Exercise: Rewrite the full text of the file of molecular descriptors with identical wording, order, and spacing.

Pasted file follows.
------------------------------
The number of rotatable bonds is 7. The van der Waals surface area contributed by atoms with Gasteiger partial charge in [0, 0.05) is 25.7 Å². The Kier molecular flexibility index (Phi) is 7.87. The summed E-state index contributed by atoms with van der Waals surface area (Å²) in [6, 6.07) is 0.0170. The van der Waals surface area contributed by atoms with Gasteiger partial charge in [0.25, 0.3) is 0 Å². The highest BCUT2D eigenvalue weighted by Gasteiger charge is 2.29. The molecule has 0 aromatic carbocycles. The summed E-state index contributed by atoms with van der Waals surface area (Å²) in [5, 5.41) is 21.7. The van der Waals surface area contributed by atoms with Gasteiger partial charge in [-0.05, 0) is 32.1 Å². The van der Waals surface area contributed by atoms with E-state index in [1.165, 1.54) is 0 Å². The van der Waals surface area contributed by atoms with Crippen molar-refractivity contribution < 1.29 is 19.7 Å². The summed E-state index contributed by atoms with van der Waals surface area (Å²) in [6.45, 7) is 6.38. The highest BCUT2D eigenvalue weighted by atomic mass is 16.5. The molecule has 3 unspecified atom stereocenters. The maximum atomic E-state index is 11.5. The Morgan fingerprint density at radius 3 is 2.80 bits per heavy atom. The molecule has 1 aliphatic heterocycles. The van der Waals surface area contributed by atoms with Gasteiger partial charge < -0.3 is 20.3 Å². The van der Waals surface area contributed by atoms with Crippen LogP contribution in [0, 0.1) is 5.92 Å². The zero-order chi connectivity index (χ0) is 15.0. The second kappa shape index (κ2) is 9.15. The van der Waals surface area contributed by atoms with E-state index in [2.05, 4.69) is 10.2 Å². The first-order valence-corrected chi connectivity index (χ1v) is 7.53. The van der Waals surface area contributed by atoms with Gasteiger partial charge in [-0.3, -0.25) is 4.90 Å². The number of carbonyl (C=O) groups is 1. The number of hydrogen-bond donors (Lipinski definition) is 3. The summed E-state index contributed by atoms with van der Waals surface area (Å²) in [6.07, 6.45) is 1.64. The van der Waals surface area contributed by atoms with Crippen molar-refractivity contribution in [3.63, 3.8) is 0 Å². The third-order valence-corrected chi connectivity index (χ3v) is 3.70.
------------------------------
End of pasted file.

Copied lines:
The number of rotatable bonds is 7. The van der Waals surface area contributed by atoms with Gasteiger partial charge in [0, 0.05) is 25.7 Å². The Kier molecular flexibility index (Phi) is 7.87. The summed E-state index contributed by atoms with van der Waals surface area (Å²) in [6, 6.07) is 0.0170. The van der Waals surface area contributed by atoms with Gasteiger partial charge in [0.25, 0.3) is 0 Å². The highest BCUT2D eigenvalue weighted by Gasteiger charge is 2.29. The molecule has 0 aromatic carbocycles. The summed E-state index contributed by atoms with van der Waals surface area (Å²) in [5, 5.41) is 21.7. The van der Waals surface area contributed by atoms with Gasteiger partial charge in [-0.05, 0) is 32.1 Å². The van der Waals surface area contributed by atoms with E-state index in [1.165, 1.54) is 0 Å². The van der Waals surface area contributed by atoms with Crippen molar-refractivity contribution < 1.29 is 19.7 Å². The summed E-state index contributed by atoms with van der Waals surface area (Å²) in [6.45, 7) is 6.38. The highest BCUT2D eigenvalue weighted by atomic mass is 16.5. The molecule has 3 unspecified atom stereocenters. The maximum atomic E-state index is 11.5. The Morgan fingerprint density at radius 3 is 2.80 bits per heavy atom. The molecule has 1 aliphatic heterocycles. The van der Waals surface area contributed by atoms with Gasteiger partial charge < -0.3 is 20.3 Å². The van der Waals surface area contributed by atoms with Crippen LogP contribution in [0, 0.1) is 5.92 Å². The zero-order chi connectivity index (χ0) is 15.0. The second kappa shape index (κ2) is 9.15. The van der Waals surface area contributed by atoms with E-state index in [2.05, 4.69) is 10.2 Å². The first-order valence-corrected chi connectivity index (χ1v) is 7.53. The van der Waals surface area contributed by atoms with Gasteiger partial charge in [-0.3, -0.25) is 4.90 Å². The number of carbonyl (C=O) groups is 1. The number of hydrogen-bond donors (Lipinski definition) is 3. The summed E-state index contributed by atoms with van der Waals surface area (Å²) in [6.07, 6.45) is 1.64. The van der Waals surface area contributed by atoms with Crippen molar-refractivity contribution in [3.63, 3.8) is 0 Å². The third-order valence-corrected chi connectivity index (χ3v) is 3.70.